Vandeweyer’s pin-pointed tones and cascades oscillate among echoes of the vibes’ ancestral architecture. Eschewing percussiveness, with the instrument’s motor muted her rapid tremolo runs often echo with tones reminiscent of a marimba. Elsewhere singular, unsustained pops relate back to the harpsichord’s construction. At the same time as someone who has been a freelance musician since 1964, Van Hove can rarely be outshone in any context. Throughout these selections there are junctures during which he unexpectedly unleashes his keyboard command. Although initially flowing from Cecil Taylor’s experiments, his blend of contrasting dynamics, staccatissimo glissandi and key pressure attains its own individuality. Here the structure established is as edifying as it is probing. His bent notes and wide-ranging keyboard fanning aren’t all that unconventional in the 21st Century either. The dramatic “H1” for instance counters – or is it mocks? – the vibist’s delicate single bar whacks with internal string plucking and stretching before Van Hove cranks up his key hunt-and-pecking to full dynamism. Then on “H3”, he redirects the repetative cacophony, which encompasses Vandeweyer’s marimba-like shading and the drummers’ sharp spanks, with systematic tremolo tones from the accordion. The resulting sonic composure is seconded by tick-tocks from the percussionist, leading to a final ambience of moderated tranquillity

    Unlike the practised MJQ and similar chamber-improv ensembles that traffic in serenity, Quat also exposes sequences of staccato, polyphonic and polyrhythmic impulses. As these inventive expositions are compartmentalized into a series of heartening climaxes the strength and skill of this configuration is confirmed.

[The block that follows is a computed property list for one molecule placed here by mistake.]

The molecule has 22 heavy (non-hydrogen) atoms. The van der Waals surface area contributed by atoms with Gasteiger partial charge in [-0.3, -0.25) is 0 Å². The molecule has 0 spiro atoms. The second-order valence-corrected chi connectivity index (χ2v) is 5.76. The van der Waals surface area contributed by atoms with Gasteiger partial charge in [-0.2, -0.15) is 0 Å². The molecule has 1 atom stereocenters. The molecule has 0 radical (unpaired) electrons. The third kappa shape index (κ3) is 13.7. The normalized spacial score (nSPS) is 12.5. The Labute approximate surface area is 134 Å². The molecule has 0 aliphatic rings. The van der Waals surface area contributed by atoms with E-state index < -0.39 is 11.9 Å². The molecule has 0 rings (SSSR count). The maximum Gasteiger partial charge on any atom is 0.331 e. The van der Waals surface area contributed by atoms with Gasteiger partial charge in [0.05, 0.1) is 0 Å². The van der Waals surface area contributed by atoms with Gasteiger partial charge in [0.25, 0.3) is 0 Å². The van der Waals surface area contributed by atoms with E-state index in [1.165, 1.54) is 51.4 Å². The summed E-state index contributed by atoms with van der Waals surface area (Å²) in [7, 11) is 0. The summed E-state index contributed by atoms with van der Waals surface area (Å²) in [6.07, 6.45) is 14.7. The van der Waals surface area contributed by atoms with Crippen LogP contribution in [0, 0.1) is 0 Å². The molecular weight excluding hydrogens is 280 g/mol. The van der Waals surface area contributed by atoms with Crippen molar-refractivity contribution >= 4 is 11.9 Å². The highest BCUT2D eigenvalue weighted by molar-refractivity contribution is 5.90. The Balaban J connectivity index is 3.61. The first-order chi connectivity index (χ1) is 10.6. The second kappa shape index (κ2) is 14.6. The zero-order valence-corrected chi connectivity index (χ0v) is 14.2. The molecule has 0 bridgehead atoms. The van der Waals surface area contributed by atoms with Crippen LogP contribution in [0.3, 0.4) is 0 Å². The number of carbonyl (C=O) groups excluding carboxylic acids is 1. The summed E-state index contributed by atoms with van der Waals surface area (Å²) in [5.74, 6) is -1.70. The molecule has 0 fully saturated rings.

4. This live sound recorded at a Belgian venue vividly transfers to disc, augmenting the dual percussionist-backed quartet’s investigative mechanics amid crashing cadenzas, moments of quietude, and multilayered formulations. Featuring eminent Belgian pianist Fred Van Hove and vibraphonist Els Vandeweyer on the front end, the improvisational format yields a democratic approach as the musicians generally operate from the same temporal plane atop bristling asymmetrical movements and a polytonal soundstage.

    The artists’ lucid creative faculties shine radiantly on “H2,” as Van Hove kicks matters into high gear with his swarming chord clusters and flourishing dynamics, brashly shaded by the percussionists’ smacking and dabbing attack. The quartet casts a menacing scenario via scurrying patterns and undulating passages, where Vandeweyer provides concise tonal treatments over the top. With a few seismic implosions, they also lighten the energy quotient during the bridge, where the pianist gently darts across the eighty-eights, generating a form of rhythmic counterpoint as he glides an object across his piano strings. Thus do a few bizarre or unearthly treatments spin yet another contrast, as they close it out by revisiting the intro and wind it down to a near whisper. Indeed, the musicians carve out an antithesis to the norm, as they do their utmost to integrate instantaneous compositional elements into the fervidly executed improvisational schema.

  5. L’étude – enregistrée en public le 18 juin 2011 – est périlleuse. Son sujet : l’effet du temps sur la force de frappe de Fred Van Hove et de Paul Lovens. Sa conclusion est rassurante, voire heureuse.

    Auprès des deux frappeurs annoncés, en trouver deux autres : Els Vandeweyer, jeune vibraphoniste belge, et Martin Blume, percussionniste entendu jadis aux côtés de Phil Wachsmann, Frank Gratkowski ou Joëlle Léandre. Alertes, impulsives, en d’autres mots faites pour s’entendre, quatre pratiques célèbrent un art de l’emportement qui accuse un faible pour les répétitions et les incartades bravaches.